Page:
Northern bald ibis
|Photo by Agustín Poovedano (Flickr)|
northern bald ibis (en); íbis-calva (pt); ibis chauve (fr); ibis eremita (es); waldrapp (de)
Historically, this species was probably found throughout North Africa and into the Middle East, but presently it is only found in two disjunct populations. There is a western population in Morocco, located in Souss-Massa National Park and nearby Tamri, and an eastern population in Turkey and Syria, of which possibly only a few individuals remain in a breeding area at Palmyra, in Syria. The western population is sedentary, while the eastern population migrates south to winter in central Ethiopia.
These birds are 70-80 cm long andhave a wingspan of 125-135 cm. They weigh 1,3-1,6 kg.
The northern bald ibis breeds in cliffs and escarpments in remote arid regions, often near the banks of rivers, along streams or on the coast. They forage in dry grasslands and scrublands, wetlands, pastures and stubble fields. They are present from sea level up to an altitude of 1.400 m.
They forage in large, loose flocks, mainly large invertebrates such as grasshoppers and locusts, crickets, beetles, earwigs, ants, woodlice, spiders, scorpions and molluscs, but also small vertebrates such as lizards, frogs, fish, rodents and birds.
Northern bald ibises breed in February-June. They nest in small colonies of 3 to about 40 pairs, each pair building a loose platform of branches lined with grass and placed on a cliff ledge or cave. The female lays 2-4 eggs, which are incubated by both parents for 24-28 days. The chicks are fed by both parents and remain near the nest until fledging, 43-47 days after hatching, but continue to be fed by the parents for quite some time afterwards. They reach sexual maturity at 3-5 years of age.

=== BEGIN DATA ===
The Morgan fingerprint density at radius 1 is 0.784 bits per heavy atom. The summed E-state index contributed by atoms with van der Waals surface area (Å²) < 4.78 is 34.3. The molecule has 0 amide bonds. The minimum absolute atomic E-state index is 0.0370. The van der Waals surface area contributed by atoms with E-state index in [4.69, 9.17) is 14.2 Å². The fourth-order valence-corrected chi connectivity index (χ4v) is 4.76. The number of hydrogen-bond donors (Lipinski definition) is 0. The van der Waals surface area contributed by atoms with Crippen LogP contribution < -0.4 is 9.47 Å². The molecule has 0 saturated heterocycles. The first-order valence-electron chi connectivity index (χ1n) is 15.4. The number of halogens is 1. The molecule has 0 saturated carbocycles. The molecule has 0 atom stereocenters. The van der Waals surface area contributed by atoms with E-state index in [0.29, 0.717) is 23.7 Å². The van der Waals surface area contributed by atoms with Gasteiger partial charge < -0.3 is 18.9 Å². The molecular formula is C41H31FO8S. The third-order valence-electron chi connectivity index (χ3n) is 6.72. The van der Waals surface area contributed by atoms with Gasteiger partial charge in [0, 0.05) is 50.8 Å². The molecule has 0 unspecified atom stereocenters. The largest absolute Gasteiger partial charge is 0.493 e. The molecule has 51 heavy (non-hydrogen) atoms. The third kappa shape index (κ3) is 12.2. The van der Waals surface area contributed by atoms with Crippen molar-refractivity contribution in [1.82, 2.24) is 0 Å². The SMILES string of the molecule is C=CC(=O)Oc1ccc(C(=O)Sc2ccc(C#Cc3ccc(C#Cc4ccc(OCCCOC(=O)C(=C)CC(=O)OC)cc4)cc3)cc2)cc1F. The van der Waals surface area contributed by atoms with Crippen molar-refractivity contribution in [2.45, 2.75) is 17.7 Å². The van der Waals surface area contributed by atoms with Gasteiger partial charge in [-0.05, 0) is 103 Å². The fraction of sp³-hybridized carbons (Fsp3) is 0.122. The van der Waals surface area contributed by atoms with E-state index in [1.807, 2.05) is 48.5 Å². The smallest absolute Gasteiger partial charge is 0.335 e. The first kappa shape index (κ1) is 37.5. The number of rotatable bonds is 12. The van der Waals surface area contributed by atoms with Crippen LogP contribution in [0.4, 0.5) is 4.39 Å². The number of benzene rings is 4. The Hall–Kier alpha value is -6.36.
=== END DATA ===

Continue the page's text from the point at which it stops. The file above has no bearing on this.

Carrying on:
IUCN status – CR (Critically Endangered)
This species as a small breeding range and a global population estimated at just 200-250 individuals. The Syrian population is believed to be in decline, while the population in Morocco has been stable or slightly increasing since the 1980s. The species declined over several centuries partly owing to unidentified natural causes, but the more recent declines result of a combination of factors, namely illegal building and disturbance close to the breeding cliffs, changes in farming practices on the feeding grounds, hunting and habitat degradation through overgrazing and collecting of firewood. Conservation actions underway include captive breeding programmes, based on the many northern bald ibises that live in zoos worldwide, while the Souss-Massa National Park was designated specifically to protect nesting and feeding areas, and the provision of freshwater near the breeding colonies in the national park has been shown experimentally to increase productivity, buffering individuals against the impacts of low rainfall.